MENDEL JACOBI, M.D., F.A.C.P.; LOUIS HARRIS, M.D., F.A.C.P.
Recoveries in cases of fulminating purpura of infectious origin, the so-called Waterhouse-Friderichsen syndrome,1 are extremely infrequent. Of 130 cases of the disease collected from the literature to October 1943, we have been able to find but five cases not ending fatally.2, 3, 4, 5, 6 We should like to add a sixth case of recovery.
G. R., an adult white female, the hospital bacteriologist for 15 years, was admitted to the Beth-El Hospital late on the morning of March 4, 1943. On the preceding day she had, late in the afternoon, complained of being somewhat tired but at
JACOBI M, HARRIS L. FULMINATING PURPURIC MENINGOCOCCEMIA (WATERHOUSE-FRIDERICHSEN SYNDROME) WITH RECOVERY(FULMINATING PURPURIC MENINGOCOCCEMIA (WATERHOUSE-FRIDERICHSEN SYNDROME) WITH RECOVERY*). Ann Intern Med. 1945;22:876–886. doi: 10.7326/0003-4819-22-6-876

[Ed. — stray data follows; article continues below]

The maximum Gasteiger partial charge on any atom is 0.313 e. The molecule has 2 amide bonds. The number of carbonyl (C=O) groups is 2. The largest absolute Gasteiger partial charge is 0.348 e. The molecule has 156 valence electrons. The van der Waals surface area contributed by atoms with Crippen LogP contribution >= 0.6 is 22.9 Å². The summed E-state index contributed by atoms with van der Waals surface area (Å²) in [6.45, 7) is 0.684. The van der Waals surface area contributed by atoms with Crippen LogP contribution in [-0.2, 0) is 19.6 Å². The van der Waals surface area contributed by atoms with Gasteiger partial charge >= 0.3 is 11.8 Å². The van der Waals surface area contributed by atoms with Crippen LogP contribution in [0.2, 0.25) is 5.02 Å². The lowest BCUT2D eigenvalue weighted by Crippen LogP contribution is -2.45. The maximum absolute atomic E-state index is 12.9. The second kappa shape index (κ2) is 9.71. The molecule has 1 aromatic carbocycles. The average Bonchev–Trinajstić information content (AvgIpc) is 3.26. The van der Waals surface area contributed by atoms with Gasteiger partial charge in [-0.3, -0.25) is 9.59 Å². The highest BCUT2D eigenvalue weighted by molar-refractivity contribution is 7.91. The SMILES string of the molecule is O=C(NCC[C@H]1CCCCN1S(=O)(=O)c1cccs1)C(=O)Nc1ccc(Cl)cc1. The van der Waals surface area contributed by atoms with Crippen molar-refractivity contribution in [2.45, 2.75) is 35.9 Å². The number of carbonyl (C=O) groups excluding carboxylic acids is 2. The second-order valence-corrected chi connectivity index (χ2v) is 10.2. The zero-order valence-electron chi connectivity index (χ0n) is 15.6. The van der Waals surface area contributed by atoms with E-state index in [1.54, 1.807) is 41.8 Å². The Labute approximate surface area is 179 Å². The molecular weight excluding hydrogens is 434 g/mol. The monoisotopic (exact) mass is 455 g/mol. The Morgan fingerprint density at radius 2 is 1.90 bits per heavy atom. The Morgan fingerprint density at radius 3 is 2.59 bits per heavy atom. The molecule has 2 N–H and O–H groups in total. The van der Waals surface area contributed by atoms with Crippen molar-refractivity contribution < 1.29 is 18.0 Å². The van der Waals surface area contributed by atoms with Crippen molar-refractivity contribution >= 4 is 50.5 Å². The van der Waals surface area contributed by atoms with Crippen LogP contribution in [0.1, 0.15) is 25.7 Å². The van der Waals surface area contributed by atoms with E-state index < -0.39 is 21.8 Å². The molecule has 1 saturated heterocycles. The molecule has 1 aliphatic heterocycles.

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Published: Ann Intern Med. 1945;22(6):876-886.
Adrenal Disorders, CNS Infections, Coagulopathies, Endocrine and Metabolism, Hematology/Oncology.
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Print ISSN: 0003-4819 | Online ISSN: 1539-3704
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